GEO. A. MEARS.”
The announcement of the death of Bishop Cordon will be received with surprise by his many friends. It is but a few days since he was in this city, seemingly hearty and robust, and, judging from his appearance, likely to live for years; and being a man well known in and very generally respected by the entire commmmunity, the news of his death will be a cause for great regret.

FUNERAL SERVICES.-We have received the following short obituary, and account of the funeral services for the late Bishop A. Cordon, which took place at Willard City a few days since:
“Alfred Cordon was the second son of Sampson and Myrah Cordon, and was born at Toxteth Park, near Liverpool England, on the 28th day of February, 1817, and at the time of his decease was 54 years and two weeks old.
He was baptized a member of the Church of Jesus Christ of Latter-day Saints in the year 1839, by Elder David Wilding, in Manchester, England.
He commenced to preside in Willard City in the year 1857. He died on the 13th instant at 2 p.m., and was buried on the 15th, in the afternoon.

FUNERAL

The funeral services commenced at one o’clock. The coffin was borne, on the shoulders of the Teachers, from his late residence to the School House. An immense concourse of people was present; not over one-half of whom could gain admittance.
The meeting was called to order by Elder Geo. W. Ward.
After singing and prayer, short, appropriate to and consolatory addresses were delivered by President Lorenzo Snow and Elder Jonathan C. Wright. Singing and prayer closed the services.
The people turned out en masse to join in the procession, which was in the following order: At the head was the body in charge of Elders George W. Ward and M. W. Dalton; several conveyances containing the near relatives of the deceased; the Presidency of the stake; Bishop Nichols and some ten carriages with visitors from Brigham City; some fifty conveyances containing citizens of this place. The rear was composed of the brethren and sisters of the choir and a long column of citizens afoot. The line formed was over half a mile in length.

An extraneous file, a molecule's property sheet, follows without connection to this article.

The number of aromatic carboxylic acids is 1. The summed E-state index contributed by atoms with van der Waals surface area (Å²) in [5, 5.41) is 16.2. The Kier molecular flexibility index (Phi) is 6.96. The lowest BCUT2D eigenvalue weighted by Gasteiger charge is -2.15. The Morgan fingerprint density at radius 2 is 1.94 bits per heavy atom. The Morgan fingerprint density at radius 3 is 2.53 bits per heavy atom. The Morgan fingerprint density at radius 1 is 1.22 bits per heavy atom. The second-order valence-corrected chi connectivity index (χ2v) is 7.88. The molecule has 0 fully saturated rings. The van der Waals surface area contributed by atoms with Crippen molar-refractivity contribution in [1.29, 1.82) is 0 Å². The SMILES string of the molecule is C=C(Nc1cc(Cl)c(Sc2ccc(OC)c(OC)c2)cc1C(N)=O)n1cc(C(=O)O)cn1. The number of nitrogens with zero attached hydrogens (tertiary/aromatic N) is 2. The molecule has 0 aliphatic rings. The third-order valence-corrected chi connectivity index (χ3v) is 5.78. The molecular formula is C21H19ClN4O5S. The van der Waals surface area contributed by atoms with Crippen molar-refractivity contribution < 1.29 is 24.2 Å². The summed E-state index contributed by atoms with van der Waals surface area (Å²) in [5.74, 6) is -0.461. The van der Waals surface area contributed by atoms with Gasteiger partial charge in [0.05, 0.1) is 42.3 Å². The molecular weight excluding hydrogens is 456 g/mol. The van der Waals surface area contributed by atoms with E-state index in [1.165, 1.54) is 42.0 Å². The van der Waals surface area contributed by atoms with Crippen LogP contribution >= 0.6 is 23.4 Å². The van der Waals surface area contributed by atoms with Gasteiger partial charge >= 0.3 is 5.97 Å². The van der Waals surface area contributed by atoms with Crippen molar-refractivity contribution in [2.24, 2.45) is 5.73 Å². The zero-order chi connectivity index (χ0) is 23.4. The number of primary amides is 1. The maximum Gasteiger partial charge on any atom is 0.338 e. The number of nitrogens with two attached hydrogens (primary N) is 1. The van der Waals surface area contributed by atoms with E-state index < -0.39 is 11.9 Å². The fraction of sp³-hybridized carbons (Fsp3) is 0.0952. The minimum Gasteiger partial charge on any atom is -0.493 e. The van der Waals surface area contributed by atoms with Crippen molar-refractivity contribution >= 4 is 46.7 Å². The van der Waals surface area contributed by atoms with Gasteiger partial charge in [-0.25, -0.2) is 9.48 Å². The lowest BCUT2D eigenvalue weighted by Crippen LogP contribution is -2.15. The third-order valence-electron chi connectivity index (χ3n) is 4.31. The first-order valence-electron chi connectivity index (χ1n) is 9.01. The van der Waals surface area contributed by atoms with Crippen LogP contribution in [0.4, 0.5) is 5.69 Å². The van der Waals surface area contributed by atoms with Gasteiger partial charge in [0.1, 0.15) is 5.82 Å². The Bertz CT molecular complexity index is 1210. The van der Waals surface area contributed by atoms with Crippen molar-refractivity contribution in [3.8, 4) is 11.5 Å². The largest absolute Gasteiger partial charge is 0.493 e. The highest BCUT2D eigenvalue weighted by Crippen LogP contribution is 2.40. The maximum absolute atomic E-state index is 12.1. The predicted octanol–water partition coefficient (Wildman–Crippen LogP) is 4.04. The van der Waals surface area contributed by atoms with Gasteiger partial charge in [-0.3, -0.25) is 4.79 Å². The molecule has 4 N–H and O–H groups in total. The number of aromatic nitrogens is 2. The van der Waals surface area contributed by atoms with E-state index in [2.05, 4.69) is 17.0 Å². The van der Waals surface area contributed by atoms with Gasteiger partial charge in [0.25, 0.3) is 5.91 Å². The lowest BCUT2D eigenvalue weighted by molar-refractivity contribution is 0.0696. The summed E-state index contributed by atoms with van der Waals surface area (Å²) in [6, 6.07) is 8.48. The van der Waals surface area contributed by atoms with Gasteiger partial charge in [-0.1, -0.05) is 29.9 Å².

The assembly formed in circles around the grave, where the services consisted of singing and prayer.
It was very gratifying to witness the many little acts of kindness extended by the people in general to the bereaved. Each seemed to vie with the other in the offices of encouragement and consolation.
Thus passed to his resting-place a staunch veteran in the cause of God. Whatever may have been his shortcomings, none can reproach him with lack of loyalty to the Church of Jesus Christ of Latter-day Saints. He was a zealous advocate and determined defender of the faith. From his commencement in the ministry, some thirty years ago, until the day of his death he was on terms of the closest intimacy with the Presidency of the Church.
His sickness (inflammation on the lungs) lasted but a few days, and he passed from this life, as he had often expressed a wish to do, without a lengthy sickness, and free from the cares and anxiety which often surround the death-bed.
It would be superfluous to pass any eulogium upon his life and services, as there are but few of the experienced members of the Church who are not more or less acquainted with the name and services of Alfred Cordon.
He leaves a large family and a very extended circle of relatives and friends to mourn his loss.